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Edward Southerland: Meetings
By Edward Southerland
Jan 13, 2017
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According to studies done by the North American Society for Keeping Track of Such Things, located in Red Wing on the Fleur, New Mexico, the cost for the time American businesses spent in meetings in 2016, and by that we mean 2014-15 divided by 2, was between $6,759,247.86 or the gross national product of Bolivia, whichever comes first. This leads us into our topic for the day, business meetings and how to survive them.

The first business meeting on record was held at the Stone Tool and Drop Forge Company during cave-dwelling days. It was called to discuss ways of dealing with the saber-toothed tiger problem. Seems the fanged felines were having the assembly line workers for lunch each day, thus slowing the production of the newest model stone axe.

There is no record of the resolution of the problem, as during the mission statement by the general manager, Og or Ugh, (there seems to be some controversy on this point), several members of the committee dozed off and were gobbled up by some tigers who had come in early to avoid those annoyingly long lunch lines.

So runs the history of committee meetings, staff meetings, productivity meetings and the like. Somebody drones on, a few get gobbled up and the rest sit quietly, trying to recall the capital of South Dakota or drawing three-dimensional boxes on a pad.

Personally, I prefer making diagrams of the basic plays of the Oklahoma split-T that I learned in the seventh grade. I used to have an official professional reporter’s notebook almost filled with these diagrams, if anyone cares to see it. I know it was a professional model because it said so on the front cover as big as life: “NEWS” and under that, “Professional Reporter’s Notebook.”

I didn’t use it for professional reporting, as I found I couldn’t always decipher my handwriting after an interview and would be forced to make up stuff. While that might well be more illuminating, not to mention more interesting, than what was actually said, the practice is considered a no-no in journalistic circles. Now I used a recorder.

Most meetings are composed of someone in charge (We’ll call him, or her, Mr. Mellish, not his, or her, real name.) and a group of people (faceless automatons who need not be identified), most of whom wish they were back at their desks making paper clip chains, sitting around a table trying to look involved. The greater the authority to discharge employees that is vested in the leader, the more the audience tries to appear alert.

When the opening remarks have been made and Mr. Mellish weighs in on how to save money by recycling copying paper, or the importance of printing neatly on all seven copies of requests for colored chalk, most of the listeners have assumed the concentrated note-taking position. This involves resting one’s head in one’s hand and staring at the note pad on the desk. As only the top of the head is visible to the speaker, he is not aware of dozers.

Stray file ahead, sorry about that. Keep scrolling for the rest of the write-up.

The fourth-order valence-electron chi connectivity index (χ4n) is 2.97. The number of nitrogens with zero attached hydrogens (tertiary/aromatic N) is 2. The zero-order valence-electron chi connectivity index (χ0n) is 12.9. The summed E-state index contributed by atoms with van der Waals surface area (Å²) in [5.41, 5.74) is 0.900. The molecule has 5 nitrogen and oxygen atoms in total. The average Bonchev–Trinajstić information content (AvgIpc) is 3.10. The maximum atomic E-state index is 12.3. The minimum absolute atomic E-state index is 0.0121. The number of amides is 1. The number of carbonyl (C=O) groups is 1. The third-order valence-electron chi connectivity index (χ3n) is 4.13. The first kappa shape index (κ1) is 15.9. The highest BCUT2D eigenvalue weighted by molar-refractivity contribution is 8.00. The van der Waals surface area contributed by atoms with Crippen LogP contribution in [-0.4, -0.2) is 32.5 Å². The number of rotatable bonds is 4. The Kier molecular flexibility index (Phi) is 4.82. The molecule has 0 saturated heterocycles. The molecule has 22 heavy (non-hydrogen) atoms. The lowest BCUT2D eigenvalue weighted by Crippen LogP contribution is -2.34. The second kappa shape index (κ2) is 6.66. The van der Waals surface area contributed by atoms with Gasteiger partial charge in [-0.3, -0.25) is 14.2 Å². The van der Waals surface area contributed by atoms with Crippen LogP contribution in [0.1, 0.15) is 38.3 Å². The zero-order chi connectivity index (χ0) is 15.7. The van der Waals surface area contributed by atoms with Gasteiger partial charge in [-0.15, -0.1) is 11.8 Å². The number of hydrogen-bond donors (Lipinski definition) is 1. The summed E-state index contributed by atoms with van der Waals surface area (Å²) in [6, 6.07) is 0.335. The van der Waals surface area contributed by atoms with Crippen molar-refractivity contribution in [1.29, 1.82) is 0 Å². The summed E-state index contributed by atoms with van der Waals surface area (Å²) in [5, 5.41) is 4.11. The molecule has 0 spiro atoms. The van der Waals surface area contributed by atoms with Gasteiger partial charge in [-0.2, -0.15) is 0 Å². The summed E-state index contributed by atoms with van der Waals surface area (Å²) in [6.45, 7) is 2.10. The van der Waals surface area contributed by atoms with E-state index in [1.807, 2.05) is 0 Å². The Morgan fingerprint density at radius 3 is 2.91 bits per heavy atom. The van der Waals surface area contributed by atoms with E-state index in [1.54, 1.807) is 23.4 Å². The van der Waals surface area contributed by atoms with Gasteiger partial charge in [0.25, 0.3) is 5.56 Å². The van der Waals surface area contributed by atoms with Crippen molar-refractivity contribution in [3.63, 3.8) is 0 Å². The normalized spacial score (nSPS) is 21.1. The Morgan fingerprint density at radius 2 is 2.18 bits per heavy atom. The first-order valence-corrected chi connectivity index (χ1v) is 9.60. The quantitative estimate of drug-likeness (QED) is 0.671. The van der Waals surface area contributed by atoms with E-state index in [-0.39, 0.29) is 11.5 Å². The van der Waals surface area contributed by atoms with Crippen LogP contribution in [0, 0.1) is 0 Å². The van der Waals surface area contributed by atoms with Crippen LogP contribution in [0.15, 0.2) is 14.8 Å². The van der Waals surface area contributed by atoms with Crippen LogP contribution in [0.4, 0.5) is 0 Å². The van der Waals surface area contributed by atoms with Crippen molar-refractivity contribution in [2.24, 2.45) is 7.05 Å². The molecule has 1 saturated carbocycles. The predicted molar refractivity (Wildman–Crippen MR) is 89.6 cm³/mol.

These days the word “presentation” is used a lot in reference to meetings, which, by the way, are now “taken” rather than merely attended. Presentations used to consist of Mr. Mellish displaying a series of hand-drawn charts and graphs to illustrate the long term profit impact on the amortization of recyclable special purpose bonds if the employees used only one Styrofoam cup, per employee, per shift. That was then.

Today, thanks to personal computers, the same information takes on the attributes of the Ziegfeld Follies of 1919, when a show was really a show that sent you out with kind of a glow. Busby Berkeley, eat your heart out, wherever you are.

Being able to dazzle with smoke and mirrors and bytes and bits also keeps folks from falling asleep when the lights are turned off. Following the presentation, Mr. Mellish usually opens the meeting for questions.

It is axiomatic that in all meetings of three or more people, any really dumb question will be asked and answered at least twice. There is no need for the novice meeting taker to risk derision and humiliation by advancing what he thinks might be a dumb question. If he waits patiently, someone else in the meeting will do it for him—usually the guy from accounting who wears the purple tie with gold acorns and canvas sneakers. If the meeting involves any members of the advertising department, the dumb question guarantee rises by a factor of three, or four during Michaelmas.

Special attention should be given to the large meeting or seminar. Remember that in numbers there is anonymity, and these types of gatherings are easier to duck than their more intimate cousins. This action usually should not be undertaken until after the free lunch which is often included as an inducement to attend.

Sitting well to the back, in a dark corner if possible is recommended. As with retail, location is everything, and sitting in the back facilitates the completion of many personal projects, which might otherwise go undone due to a lack of time. One skilled meetingneer (my own coinage) managed to complete Tolstoy’s War and Peace, a correspondence course on the history of the common housefly, and carve a passable bust of the Father of Modern Turkey, Kemal Ataturk (1881-1938), out of Ivory Soap, during a week-long meeting of registered tick infestation inspectors held in Fon du lac, Wisconsin, in 1987.

I could offer a few more tips, but I’ve got a meeting in a few minutes and have to get ready.